. The tens of thousands of evacuees still residing outside of the state are not being financed, offered jobs and livable housing to either come back or to successfully re-locate elsewhere. The refusal to return the evacuees is not the result of concern for their safety; local officials openly state their intention to cut the city's pre-Katrina population in half. Only the better-off are being restored. The rest will have to fend for themselves. A recent estimate is that one-third of white former New Orleans residents will not return, while a shocking 82% of Black residents are not expected to return. This clearly shows that the abandonment of the New Orleans poor has a vicious racist nature.
. Many Republicans and Democrats are uniting to support a bill before Congress this Spring, the Louisiana Recovery Corporation Act, sponsored by Baton Rouge Republican Richard Baker. This bill would create a federal authority which would purchase property from homeowners and lenders and re-sell it to developers. The terms of these transactions reveal that this bill would amount to a typical big-business land-grab. Property owners would be guaranteed only 60% of their pre-Katrina equity (and what can you buy with that, if you have any?). Since no one else will buy these properties, the purchase prices will not exceed 60% of equity. Then the authority will not immediately sell the properties but will finance restoration of their infrastructure. These improvements will not be made before the sale, since that would improve the prospects of the original owners, who then might not sell at all. Here we see the government using the pressure of the disaster's effects to force the homeowner to sell.
. Under Baker's bill, once the homeowner has thus been effectively forced to sell, and their property has been improved, the authority would then sell the property to a developer. The sale price would supposedly be determined by competitive bidding, but the act contains a series of provisions limiting the qualifications of the prospective bidders which would result in only a few big capitalist firms qualifying to bid. Surely these "good old boys" could arrive at a comfortable sales price. Voila! revitalized New Orleans property on the cheap!
. An earlier version of this act, defeated in Congress last Fall, provided for the authority to exercise the power of eminent domain. In the current version, sales by property owners are being touted as "voluntary." But since these transactions would be the only way an owner lacking flood insurance could re-coup any of their losses, these sales would be about as voluntary as whether a worker agrees to work for a member of the capitalist class. But even this land-grab bill may not make it past Bush, who recently stated that it was too generous.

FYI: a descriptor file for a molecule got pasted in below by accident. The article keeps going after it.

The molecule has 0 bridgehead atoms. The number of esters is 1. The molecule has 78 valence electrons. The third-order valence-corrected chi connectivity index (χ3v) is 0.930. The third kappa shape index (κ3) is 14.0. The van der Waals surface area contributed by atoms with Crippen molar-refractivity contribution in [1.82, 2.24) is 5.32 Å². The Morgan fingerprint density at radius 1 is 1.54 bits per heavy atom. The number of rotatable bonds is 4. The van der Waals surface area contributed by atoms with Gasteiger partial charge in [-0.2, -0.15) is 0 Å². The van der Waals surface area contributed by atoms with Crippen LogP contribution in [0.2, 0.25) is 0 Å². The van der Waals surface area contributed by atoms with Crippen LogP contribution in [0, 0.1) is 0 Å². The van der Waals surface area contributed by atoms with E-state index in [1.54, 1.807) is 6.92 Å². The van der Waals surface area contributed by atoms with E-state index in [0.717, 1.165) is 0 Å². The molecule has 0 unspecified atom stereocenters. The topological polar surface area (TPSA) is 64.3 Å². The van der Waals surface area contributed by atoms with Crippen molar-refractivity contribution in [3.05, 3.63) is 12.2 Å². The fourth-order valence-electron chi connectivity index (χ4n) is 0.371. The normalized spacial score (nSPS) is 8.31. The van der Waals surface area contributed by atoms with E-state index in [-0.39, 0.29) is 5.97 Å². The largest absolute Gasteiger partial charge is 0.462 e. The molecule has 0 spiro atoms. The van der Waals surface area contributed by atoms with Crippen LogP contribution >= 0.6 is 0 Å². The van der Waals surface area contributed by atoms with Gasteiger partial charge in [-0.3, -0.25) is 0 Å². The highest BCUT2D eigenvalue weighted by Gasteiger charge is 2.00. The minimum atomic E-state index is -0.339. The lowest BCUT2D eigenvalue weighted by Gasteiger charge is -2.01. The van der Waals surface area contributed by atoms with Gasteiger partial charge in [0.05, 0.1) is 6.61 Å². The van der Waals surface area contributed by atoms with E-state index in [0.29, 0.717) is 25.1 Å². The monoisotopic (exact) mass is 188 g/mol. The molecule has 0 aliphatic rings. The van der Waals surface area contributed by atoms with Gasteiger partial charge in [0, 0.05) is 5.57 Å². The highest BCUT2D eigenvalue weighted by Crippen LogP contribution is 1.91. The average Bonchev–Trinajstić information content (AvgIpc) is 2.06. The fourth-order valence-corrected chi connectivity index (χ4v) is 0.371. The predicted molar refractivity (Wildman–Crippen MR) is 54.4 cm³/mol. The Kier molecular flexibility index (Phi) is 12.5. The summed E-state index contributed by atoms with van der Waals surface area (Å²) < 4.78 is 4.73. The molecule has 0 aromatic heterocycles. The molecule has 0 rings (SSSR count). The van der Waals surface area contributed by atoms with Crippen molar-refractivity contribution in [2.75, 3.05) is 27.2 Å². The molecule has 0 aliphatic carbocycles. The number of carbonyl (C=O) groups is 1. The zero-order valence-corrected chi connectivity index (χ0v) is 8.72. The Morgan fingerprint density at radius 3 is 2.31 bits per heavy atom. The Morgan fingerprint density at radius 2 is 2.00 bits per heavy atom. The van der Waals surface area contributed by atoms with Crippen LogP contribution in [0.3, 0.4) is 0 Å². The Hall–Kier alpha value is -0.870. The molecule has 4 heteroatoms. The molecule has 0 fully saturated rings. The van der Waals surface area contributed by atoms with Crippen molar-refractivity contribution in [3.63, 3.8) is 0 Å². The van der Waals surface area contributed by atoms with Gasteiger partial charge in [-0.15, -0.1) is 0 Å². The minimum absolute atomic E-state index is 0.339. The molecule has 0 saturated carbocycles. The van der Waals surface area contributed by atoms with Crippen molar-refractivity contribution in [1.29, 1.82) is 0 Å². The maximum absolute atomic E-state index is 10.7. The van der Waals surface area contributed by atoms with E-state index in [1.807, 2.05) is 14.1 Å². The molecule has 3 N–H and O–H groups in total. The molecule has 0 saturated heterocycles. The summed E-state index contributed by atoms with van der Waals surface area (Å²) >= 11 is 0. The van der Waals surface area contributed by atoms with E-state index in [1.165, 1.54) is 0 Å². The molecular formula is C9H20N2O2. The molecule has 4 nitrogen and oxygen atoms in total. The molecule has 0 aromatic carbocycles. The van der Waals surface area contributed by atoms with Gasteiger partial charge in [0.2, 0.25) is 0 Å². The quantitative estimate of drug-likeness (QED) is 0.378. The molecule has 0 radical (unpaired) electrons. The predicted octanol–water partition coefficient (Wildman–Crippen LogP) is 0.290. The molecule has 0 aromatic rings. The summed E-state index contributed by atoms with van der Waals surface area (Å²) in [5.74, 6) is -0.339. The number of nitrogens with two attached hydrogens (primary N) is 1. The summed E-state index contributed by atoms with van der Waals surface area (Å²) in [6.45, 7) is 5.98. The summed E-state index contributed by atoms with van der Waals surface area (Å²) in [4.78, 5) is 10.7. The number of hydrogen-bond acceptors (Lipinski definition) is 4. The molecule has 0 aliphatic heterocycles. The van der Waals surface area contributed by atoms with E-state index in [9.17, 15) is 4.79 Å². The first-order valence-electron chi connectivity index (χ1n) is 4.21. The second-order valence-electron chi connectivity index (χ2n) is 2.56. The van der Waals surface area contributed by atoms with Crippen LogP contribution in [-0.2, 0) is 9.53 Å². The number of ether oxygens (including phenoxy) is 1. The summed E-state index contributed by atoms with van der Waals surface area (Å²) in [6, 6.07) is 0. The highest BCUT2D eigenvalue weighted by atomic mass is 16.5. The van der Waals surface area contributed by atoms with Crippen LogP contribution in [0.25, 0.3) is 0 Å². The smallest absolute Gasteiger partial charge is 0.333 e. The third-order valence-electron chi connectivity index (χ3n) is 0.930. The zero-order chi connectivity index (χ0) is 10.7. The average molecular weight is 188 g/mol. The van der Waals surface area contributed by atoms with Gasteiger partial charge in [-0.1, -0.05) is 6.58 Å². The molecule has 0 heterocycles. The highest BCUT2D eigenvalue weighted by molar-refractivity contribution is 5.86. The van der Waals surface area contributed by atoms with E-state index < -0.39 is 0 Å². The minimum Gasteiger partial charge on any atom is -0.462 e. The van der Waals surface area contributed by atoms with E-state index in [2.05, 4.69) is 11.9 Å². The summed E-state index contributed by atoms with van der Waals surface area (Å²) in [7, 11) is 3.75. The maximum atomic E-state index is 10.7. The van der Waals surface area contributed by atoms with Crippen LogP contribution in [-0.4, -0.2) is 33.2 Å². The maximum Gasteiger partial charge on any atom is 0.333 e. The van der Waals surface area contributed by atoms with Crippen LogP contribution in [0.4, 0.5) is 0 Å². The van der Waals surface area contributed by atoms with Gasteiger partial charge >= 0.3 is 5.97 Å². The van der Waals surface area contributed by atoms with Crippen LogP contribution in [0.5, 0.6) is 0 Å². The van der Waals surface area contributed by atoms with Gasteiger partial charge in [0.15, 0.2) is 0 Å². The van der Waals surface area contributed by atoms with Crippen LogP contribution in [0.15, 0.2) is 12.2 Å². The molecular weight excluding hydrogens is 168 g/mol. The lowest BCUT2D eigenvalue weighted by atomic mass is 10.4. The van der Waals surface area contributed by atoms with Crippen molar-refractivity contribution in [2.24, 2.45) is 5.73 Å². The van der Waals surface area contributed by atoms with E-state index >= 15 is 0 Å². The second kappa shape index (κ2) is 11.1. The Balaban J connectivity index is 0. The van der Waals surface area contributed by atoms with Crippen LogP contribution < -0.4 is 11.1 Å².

. Most mortgage lenders gave homeowners hit by Katrina a 90-day grace period with no payments due, but that has now passed, creating heavy pressure on them to sell. A further pressure on homeowners to sell to the proposed authority results from a decision by the city's Bring Back New Orleans Commission set up by mayor Nagin. The Commission decided to allow residents to return in June to all sections of the city but within one year would close neighborhoods that did not achieve a certain percentage of residents. This means that homeowners who did not sell to the proposed authority would have to go on paying their mortgage while living elsewhere until June, then return without any infrastructure repairs and continue to pay while unsure not only of the future of their neighborhood but of the physical future of New Orleans itself.
. Rebuilding New Orleans is shaping up as a bonanza for the capitalist developers and a rip-off
for the workers and the poor -- all under the shadow of possible future disasters.
The Situation of the Masses
. Among the masses of working-class and poor New Orleans residents there is a powerful sentiment to return and re-build. Many are coming back. This is their home, and they're not abandoning it. Some former residents, however, are leaving. They have little means to live given the destruction of their neighborhoods and the callousness of the government; and they may have doubts about the viability of the city.
. In fact, lacking major help from the government, the majority of evacuees do not have the resources to return. Many are living in hotels in Houston and elsewhere and their FEMA rent subsidies are scheduled to run out soon. These folks may be abandoned once more, they may go from New Orleans rooftops to homeless in Houston, if Bush and the other capitalist authorities have their way. Local politicians promise that apartments and further subsidies will be found, but even the politicians admit that they do not know where the necessary funds will come from. In the disaster area, FEMA has provided 24,000 trailers, apparently intended as a long-term solution, though they are cheaply made and extremely cramped. They have already been snapped up and 10,000 more are needed but are slow in coming, leaving thousands of people living in tents. The poor are being abandoned once more, by both political parties.